There are trial courts in most cities. The one trial court that I saw was in Berdyansk was in an office that was approximately 10' by 10'. The judge sat behind a desk, not a bench as we know it, in street clothes, and a secretary was taking notes on a computer. There were chairs on each side of the room. I was permitted to sit in while the judge interrogated the parties in a divorce action. After the ten minute hearing, the judge asked the parties to leave and was making a decision while the parties waited. I never did find out what happened as we had to leave. It was all extremely informal, and the parties were not placed under oath. It reminded me of the old justice of the peace courts.

Each region has a court of appeals, which consists of numerous judges and is divided between a civil and a criminal branch The courts sits in panels of three judges. At one time they had the power to remand cases back to the trial court for further disposition; however, they no longer have that power. . I spent an afternoon in an appeals court in Lugansk, and the judges were very friendly, and asked me a number of questions. The most interesting thing about the process was that the panel freely asked questions of not only the lawyers, but also the clients, and essentially rendered an opinion de novo and not necessarily on the record.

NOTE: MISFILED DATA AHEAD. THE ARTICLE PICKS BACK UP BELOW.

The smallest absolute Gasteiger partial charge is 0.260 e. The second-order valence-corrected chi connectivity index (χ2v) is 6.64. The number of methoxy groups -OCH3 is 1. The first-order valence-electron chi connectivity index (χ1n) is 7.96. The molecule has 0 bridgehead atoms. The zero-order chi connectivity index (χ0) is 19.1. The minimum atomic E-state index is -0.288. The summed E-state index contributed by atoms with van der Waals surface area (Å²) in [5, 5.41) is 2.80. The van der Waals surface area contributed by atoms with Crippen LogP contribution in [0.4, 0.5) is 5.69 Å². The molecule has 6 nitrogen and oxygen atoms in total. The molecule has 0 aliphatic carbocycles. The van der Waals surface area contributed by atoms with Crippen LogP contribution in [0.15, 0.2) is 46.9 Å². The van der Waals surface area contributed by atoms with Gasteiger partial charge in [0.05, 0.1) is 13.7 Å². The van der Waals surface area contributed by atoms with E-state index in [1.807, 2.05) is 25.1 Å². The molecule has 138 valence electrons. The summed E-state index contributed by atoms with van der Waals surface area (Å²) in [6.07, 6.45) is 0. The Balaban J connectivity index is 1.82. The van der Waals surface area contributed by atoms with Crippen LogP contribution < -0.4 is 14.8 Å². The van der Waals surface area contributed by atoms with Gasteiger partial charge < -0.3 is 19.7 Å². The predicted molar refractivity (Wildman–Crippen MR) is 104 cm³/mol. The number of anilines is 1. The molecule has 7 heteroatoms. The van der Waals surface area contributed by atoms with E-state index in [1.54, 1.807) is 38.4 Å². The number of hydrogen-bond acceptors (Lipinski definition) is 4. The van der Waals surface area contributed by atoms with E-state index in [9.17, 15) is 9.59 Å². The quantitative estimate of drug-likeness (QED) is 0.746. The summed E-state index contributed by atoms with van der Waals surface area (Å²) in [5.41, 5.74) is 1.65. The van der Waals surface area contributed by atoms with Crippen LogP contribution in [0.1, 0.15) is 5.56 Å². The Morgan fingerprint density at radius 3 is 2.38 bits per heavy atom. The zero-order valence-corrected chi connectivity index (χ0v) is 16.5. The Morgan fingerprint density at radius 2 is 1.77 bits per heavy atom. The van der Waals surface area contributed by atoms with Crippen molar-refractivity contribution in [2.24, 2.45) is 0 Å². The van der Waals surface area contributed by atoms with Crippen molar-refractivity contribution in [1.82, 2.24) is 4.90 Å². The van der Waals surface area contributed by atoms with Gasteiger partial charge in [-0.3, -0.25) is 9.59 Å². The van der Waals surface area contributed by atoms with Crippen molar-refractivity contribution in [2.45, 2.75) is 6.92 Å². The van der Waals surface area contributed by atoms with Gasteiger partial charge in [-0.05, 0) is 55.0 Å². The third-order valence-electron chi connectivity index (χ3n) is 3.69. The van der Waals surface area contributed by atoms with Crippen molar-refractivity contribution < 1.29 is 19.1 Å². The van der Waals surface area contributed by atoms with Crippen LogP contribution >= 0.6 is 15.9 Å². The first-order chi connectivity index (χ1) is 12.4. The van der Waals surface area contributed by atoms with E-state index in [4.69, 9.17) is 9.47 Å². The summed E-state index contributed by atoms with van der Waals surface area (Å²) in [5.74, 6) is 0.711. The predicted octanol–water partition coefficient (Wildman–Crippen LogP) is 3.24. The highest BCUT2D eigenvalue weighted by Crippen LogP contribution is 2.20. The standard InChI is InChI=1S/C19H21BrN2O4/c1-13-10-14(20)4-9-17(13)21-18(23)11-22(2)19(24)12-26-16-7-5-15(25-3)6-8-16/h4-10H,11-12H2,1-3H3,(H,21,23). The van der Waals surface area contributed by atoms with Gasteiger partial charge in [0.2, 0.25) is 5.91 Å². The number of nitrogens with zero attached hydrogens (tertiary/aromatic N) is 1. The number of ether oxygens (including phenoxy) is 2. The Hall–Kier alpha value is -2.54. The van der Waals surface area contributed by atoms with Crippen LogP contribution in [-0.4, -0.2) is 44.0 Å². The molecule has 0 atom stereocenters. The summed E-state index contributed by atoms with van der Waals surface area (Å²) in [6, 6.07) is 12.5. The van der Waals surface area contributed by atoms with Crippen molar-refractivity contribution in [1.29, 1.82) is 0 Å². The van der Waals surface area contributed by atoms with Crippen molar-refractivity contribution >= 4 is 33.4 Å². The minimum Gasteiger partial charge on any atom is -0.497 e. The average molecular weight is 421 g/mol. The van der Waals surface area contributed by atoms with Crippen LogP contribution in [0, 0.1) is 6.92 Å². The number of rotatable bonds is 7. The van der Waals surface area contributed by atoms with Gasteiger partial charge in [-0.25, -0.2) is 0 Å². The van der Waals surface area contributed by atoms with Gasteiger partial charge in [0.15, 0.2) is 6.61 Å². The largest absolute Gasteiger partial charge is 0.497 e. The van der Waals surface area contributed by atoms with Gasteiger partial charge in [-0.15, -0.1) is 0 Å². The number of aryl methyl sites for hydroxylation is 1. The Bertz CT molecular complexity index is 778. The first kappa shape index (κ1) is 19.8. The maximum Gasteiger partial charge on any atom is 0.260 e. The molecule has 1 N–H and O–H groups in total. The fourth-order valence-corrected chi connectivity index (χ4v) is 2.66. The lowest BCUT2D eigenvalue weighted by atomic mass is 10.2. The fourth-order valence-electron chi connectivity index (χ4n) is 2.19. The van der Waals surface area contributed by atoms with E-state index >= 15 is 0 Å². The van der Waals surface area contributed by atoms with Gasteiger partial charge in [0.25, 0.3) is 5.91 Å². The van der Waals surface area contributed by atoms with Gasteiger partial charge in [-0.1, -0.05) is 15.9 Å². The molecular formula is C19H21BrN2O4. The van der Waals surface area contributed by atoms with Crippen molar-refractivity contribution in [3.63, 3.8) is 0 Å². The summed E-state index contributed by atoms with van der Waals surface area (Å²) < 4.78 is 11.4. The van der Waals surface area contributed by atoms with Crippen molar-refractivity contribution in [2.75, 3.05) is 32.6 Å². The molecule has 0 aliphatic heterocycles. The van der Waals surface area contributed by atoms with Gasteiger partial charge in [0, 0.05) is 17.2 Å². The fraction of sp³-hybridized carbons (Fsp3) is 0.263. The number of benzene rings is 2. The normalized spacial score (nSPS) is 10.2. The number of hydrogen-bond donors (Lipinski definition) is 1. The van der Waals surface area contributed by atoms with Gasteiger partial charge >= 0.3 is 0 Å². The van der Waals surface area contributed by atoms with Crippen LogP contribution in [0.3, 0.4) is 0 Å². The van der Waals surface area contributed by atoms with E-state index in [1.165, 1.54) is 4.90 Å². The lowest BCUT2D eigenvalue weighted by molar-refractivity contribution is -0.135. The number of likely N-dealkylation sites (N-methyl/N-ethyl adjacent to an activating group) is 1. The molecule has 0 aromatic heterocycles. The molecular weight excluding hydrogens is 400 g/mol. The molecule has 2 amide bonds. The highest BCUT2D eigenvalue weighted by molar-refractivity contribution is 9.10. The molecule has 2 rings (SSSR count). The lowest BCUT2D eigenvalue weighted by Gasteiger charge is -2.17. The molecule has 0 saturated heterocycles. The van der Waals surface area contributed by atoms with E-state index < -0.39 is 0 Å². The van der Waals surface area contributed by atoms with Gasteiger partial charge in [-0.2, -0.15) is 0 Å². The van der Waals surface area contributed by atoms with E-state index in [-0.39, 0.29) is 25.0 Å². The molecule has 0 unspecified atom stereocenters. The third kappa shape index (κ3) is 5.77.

The judicial system was in a state of flux, and there is some indication they may be adopting a stare decisis system in the next few years, and add a fourth layer of courts.

While in Lugansk ,I had dinner with a local 'advocate', Advocates are the only lawyers who can handle criminal cases, They are similar to English barristers, and are considered the trial lawyers of the system. .Only advocates can represent clients in criminal cases. , You need not be a lawyer to represent a person in a civil case, although that seldom happens. . To become an advocate the applicant need to have several years' experience as a lawyer, and take an expensive and rigorous examination, both written and oral. By comparison with other lawyers and law professors, they are very well paid... Advocates handle both civil and criminal cases.

Ukraine is an emerging country, and holds great promise for the future.

I again want to thank Dennis for developing this interesting venture into international diplomacy. All in all, it was a very interesting experience. You can take a luxury cruise for less, but if you want a truly interesting adventure, this is your ticket.